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  • This is a Way of Life You Have to Live to Truly Understand
     
    That’s why we feed more than 3,000 animals on our 1,200-acre working farm every day. Because a commitment to doing what’s best for animals demands nothing less.
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     FEATURED NUTRITION ARTICLES 

    Stories From Our Farm

    For nearly a century at the Purina Animal Nutrition Center, we’ve been learning what helps our animals reach their full potential. And we know if it works for us, it’ll work for other people, too.

    Effect of Feeding Pigs DDGS and Purina® EcoCare® ...

    Karen E. Davison, Ph.D. - S...

    Winter Means Increased Respiratory Problems for S...

    Purina Animal Nutrition Exp...

    Will Great Nutrition Guarantee Trophy Bucks?

    Feeding Show Lambs: Basic Show Lamb Nutrition

    Three Benchmarks for Breeding Heifers by Size

    Purina Animal Nutrition Exp...

    How to Start Raising Chickens: Start Your Backyar...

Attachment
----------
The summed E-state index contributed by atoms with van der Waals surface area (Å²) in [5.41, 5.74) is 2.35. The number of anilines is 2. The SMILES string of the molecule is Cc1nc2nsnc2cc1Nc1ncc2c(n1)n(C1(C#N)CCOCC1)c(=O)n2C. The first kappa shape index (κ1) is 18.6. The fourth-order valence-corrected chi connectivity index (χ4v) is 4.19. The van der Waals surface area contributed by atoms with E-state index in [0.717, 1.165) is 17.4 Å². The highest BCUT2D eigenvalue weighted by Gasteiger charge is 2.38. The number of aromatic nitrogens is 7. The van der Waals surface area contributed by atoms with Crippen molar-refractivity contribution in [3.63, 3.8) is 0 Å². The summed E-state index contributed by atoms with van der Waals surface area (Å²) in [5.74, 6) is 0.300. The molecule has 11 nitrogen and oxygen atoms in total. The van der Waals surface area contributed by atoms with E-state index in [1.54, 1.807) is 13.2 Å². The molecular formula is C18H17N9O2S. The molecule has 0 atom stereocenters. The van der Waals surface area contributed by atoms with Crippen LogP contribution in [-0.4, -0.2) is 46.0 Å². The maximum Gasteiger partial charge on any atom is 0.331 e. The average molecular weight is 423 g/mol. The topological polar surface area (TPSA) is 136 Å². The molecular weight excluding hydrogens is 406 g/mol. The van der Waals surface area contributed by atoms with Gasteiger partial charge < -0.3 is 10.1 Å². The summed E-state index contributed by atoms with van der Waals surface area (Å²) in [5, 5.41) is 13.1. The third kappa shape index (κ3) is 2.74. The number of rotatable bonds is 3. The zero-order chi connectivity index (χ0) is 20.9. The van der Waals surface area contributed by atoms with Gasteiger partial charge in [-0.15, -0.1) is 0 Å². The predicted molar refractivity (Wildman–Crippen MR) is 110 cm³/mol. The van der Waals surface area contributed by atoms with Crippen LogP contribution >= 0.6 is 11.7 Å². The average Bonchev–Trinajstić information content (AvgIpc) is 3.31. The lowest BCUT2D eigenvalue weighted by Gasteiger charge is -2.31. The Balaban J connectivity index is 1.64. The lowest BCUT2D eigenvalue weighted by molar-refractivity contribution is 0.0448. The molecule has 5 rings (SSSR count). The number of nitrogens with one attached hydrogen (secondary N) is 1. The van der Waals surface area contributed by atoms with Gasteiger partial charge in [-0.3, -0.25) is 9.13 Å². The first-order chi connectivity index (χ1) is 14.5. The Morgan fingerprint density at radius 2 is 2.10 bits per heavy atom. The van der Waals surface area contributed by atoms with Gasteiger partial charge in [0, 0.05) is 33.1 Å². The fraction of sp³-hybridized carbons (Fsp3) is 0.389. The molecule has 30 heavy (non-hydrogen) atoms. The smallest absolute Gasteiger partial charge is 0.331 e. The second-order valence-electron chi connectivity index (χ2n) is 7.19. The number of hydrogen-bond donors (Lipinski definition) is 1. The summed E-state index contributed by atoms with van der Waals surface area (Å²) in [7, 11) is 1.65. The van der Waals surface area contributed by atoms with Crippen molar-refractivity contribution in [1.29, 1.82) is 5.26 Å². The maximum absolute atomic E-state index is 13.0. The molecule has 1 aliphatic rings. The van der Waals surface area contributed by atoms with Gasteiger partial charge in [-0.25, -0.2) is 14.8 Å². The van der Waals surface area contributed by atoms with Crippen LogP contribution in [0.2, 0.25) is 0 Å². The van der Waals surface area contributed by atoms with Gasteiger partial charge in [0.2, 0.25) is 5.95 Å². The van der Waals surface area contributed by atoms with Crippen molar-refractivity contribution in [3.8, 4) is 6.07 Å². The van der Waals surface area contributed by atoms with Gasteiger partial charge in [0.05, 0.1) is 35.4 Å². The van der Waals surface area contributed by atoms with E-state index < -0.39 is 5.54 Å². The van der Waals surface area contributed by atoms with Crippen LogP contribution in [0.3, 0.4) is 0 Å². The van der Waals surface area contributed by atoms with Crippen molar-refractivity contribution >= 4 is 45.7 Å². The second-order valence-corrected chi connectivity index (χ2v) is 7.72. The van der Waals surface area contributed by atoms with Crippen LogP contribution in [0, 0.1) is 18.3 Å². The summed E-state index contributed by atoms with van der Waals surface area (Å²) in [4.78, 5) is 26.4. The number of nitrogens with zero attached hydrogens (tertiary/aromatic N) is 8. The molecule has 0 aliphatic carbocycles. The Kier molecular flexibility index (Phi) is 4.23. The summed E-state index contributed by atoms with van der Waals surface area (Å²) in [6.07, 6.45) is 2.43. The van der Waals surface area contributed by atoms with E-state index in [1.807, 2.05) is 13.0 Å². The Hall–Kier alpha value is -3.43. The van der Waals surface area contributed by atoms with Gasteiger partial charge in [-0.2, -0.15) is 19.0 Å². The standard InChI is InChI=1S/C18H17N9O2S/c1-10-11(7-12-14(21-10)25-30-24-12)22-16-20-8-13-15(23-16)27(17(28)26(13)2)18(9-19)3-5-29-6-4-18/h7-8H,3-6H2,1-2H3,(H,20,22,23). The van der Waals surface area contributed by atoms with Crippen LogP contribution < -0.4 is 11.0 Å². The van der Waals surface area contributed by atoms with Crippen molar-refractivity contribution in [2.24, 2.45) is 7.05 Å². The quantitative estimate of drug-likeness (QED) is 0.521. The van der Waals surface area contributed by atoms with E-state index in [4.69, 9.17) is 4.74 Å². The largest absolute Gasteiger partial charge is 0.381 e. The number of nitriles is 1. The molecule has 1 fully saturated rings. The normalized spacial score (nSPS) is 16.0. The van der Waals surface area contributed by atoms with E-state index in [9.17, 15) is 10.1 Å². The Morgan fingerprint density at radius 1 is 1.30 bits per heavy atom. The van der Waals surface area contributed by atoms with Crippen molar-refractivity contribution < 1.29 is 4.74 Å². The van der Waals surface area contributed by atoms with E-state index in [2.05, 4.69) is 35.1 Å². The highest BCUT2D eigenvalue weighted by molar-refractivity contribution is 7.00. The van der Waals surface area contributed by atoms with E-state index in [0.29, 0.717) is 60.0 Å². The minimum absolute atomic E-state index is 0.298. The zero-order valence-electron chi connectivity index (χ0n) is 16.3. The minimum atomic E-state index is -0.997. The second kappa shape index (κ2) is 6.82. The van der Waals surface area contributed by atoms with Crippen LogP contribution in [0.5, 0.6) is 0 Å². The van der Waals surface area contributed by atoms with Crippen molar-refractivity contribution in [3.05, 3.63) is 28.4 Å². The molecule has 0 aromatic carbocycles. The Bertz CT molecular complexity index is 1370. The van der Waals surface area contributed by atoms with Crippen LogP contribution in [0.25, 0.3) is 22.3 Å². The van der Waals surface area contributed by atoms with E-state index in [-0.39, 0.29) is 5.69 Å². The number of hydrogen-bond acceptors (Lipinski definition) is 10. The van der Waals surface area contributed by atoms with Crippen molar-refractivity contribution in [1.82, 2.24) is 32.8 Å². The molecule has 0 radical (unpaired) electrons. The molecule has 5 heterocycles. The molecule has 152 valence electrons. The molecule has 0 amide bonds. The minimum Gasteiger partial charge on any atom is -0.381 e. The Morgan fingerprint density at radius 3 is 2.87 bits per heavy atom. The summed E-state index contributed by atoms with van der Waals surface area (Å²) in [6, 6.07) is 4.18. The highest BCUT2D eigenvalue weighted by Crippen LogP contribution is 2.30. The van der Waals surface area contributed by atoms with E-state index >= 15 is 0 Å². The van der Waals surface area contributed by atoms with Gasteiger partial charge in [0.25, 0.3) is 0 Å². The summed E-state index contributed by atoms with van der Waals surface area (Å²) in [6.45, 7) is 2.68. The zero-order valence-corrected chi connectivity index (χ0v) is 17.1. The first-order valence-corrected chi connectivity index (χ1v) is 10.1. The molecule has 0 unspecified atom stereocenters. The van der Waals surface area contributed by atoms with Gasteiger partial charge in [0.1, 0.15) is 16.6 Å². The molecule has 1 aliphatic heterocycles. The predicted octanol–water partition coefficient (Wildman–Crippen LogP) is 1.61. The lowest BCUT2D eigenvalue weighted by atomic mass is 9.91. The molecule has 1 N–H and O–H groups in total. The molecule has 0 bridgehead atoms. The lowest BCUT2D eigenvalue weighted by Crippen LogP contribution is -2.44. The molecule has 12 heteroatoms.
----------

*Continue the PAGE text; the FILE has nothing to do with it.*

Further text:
FIND ANSWERS 

    Information From Our Experts

    Animal experts from the Purina Animal Nutrition Center share their knowledge.

    Q
    Are oats a bad thing to feed to performance horses?
    A
    No. Oats provide a good source of calories, starch, fat, some protein and amino acids. However, they lack many important nutrients performance horses need to stay in top form. Through the years, successful horse trainers have often fed high-quality oats, but had to add various supplements to try and meet all the nutritional needs of a top-level performance horse. Horses cannot maintain top performance on oats and hay alone.
    Q
    When will hens begin laying eggs?
    A
    Healthy hens will begin laying eggs at about 18 to 20 weeks of age. Hens will be at peak production at about 30 weeks. Eighty to 90 percent is considered excellent egg production (100 percent = 1 egg per hen, per day), but breed, housing, weather, management, parasite load and nutrition can all affect the rate of lay of your hens.